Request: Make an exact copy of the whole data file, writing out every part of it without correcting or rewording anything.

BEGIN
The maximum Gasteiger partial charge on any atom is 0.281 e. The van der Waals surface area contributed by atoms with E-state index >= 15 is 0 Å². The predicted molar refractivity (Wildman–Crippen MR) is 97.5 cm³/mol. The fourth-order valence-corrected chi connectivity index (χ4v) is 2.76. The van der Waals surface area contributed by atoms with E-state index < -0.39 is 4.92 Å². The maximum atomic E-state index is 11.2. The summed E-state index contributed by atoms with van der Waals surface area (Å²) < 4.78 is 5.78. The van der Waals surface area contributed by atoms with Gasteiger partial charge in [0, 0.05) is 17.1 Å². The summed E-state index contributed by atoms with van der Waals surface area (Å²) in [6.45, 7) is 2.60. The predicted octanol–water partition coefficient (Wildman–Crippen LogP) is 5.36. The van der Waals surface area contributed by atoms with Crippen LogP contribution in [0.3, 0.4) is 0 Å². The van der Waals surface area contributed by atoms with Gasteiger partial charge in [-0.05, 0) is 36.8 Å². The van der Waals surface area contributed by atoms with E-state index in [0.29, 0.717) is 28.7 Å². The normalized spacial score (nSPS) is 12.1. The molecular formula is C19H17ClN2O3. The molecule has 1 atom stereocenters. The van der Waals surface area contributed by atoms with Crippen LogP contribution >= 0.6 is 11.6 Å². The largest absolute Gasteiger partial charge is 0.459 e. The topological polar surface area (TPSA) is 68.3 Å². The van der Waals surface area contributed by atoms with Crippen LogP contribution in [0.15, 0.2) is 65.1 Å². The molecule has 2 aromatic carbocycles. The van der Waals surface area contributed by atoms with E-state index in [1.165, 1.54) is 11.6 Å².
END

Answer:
The maximum Gasteiger partial charge on any atom is 0.281 e. The van der Waals surface area contributed by atoms with E-state index >= 15 is 0 Å². The predicted molar refractivity (Wildman–Crippen MR) is 97.5 cm³/mol. The fourth-order valence-corrected chi connectivity index (χ4v) is 2.76. The van der Waals surface area contributed by atoms with E-state index < -0.39 is 4.92 Å². The maximum atomic E-state index is 11.2. The summed E-state index contributed by atoms with van der Waals surface area (Å²) < 4.78 is 5.78. The van der Waals surface area contributed by atoms with Gasteiger partial charge in [0, 0.05) is 17.1 Å². The summed E-state index contributed by atoms with van der Waals surface area (Å²) in [6.45, 7) is 2.60. The predicted octanol–water partition coefficient (Wildman–Crippen LogP) is 5.36. The van der Waals surface area contributed by atoms with Crippen LogP contribution in [0.3, 0.4) is 0 Å². The van der Waals surface area contributed by atoms with Gasteiger partial charge in [-0.05, 0) is 36.8 Å². The van der Waals surface area contributed by atoms with E-state index in [0.29, 0.717) is 28.7 Å². The normalized spacial score (nSPS) is 12.1. The molecular formula is C19H17ClN2O3. The molecule has 1 atom stereocenters. The van der Waals surface area contributed by atoms with Crippen LogP contribution >= 0.6 is 11.6 Å². The largest absolute Gasteiger partial charge is 0.459 e. The topological polar surface area (TPSA) is 68.3 Å². The van der Waals surface area contributed by atoms with Crippen LogP contribution in [0.15, 0.2) is 65.1 Å². The molecule has 2 aromatic carbocycles. The van der Waals surface area contributed by atoms with E-state index in [1.165, 1.54) is 11.6 Å².